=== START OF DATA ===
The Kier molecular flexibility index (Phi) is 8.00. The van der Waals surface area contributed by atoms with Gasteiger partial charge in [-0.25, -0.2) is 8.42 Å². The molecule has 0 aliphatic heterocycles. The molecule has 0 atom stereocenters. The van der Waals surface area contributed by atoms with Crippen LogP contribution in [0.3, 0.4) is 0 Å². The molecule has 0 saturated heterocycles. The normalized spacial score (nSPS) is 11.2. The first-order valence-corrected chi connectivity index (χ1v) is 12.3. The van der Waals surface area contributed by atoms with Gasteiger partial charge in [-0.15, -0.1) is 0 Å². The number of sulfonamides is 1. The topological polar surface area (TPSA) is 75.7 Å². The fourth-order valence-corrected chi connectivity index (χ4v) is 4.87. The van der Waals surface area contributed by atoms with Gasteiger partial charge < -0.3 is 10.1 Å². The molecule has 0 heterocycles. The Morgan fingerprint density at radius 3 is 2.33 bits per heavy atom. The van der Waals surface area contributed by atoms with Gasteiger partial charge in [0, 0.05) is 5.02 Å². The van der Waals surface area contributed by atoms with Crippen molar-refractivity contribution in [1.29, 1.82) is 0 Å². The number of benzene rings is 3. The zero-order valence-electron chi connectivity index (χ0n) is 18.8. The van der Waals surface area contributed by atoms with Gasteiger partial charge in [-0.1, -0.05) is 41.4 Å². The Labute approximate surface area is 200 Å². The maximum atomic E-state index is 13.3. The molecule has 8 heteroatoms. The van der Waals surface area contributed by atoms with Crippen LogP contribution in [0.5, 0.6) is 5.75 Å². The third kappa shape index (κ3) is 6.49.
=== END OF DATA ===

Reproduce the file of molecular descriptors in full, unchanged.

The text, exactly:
The Kier molecular flexibility index (Phi) is 8.00. The van der Waals surface area contributed by atoms with Gasteiger partial charge in [-0.25, -0.2) is 8.42 Å². The molecule has 0 aliphatic heterocycles. The molecule has 0 atom stereocenters. The van der Waals surface area contributed by atoms with Crippen LogP contribution in [0.3, 0.4) is 0 Å². The molecule has 0 saturated heterocycles. The normalized spacial score (nSPS) is 11.2. The first-order valence-corrected chi connectivity index (χ1v) is 12.3. The van der Waals surface area contributed by atoms with Gasteiger partial charge in [-0.15, -0.1) is 0 Å². The number of sulfonamides is 1. The topological polar surface area (TPSA) is 75.7 Å². The fourth-order valence-corrected chi connectivity index (χ4v) is 4.87. The van der Waals surface area contributed by atoms with Gasteiger partial charge < -0.3 is 10.1 Å². The molecule has 0 heterocycles. The Morgan fingerprint density at radius 3 is 2.33 bits per heavy atom. The van der Waals surface area contributed by atoms with Gasteiger partial charge in [0, 0.05) is 5.02 Å². The van der Waals surface area contributed by atoms with Crippen molar-refractivity contribution in [1.29, 1.82) is 0 Å². The number of benzene rings is 3. The zero-order valence-electron chi connectivity index (χ0n) is 18.8. The van der Waals surface area contributed by atoms with Gasteiger partial charge in [-0.1, -0.05) is 41.4 Å². The Labute approximate surface area is 200 Å². The maximum atomic E-state index is 13.3. The molecule has 8 heteroatoms. The van der Waals surface area contributed by atoms with Crippen LogP contribution in [0.5, 0.6) is 5.75 Å². The third kappa shape index (κ3) is 6.49.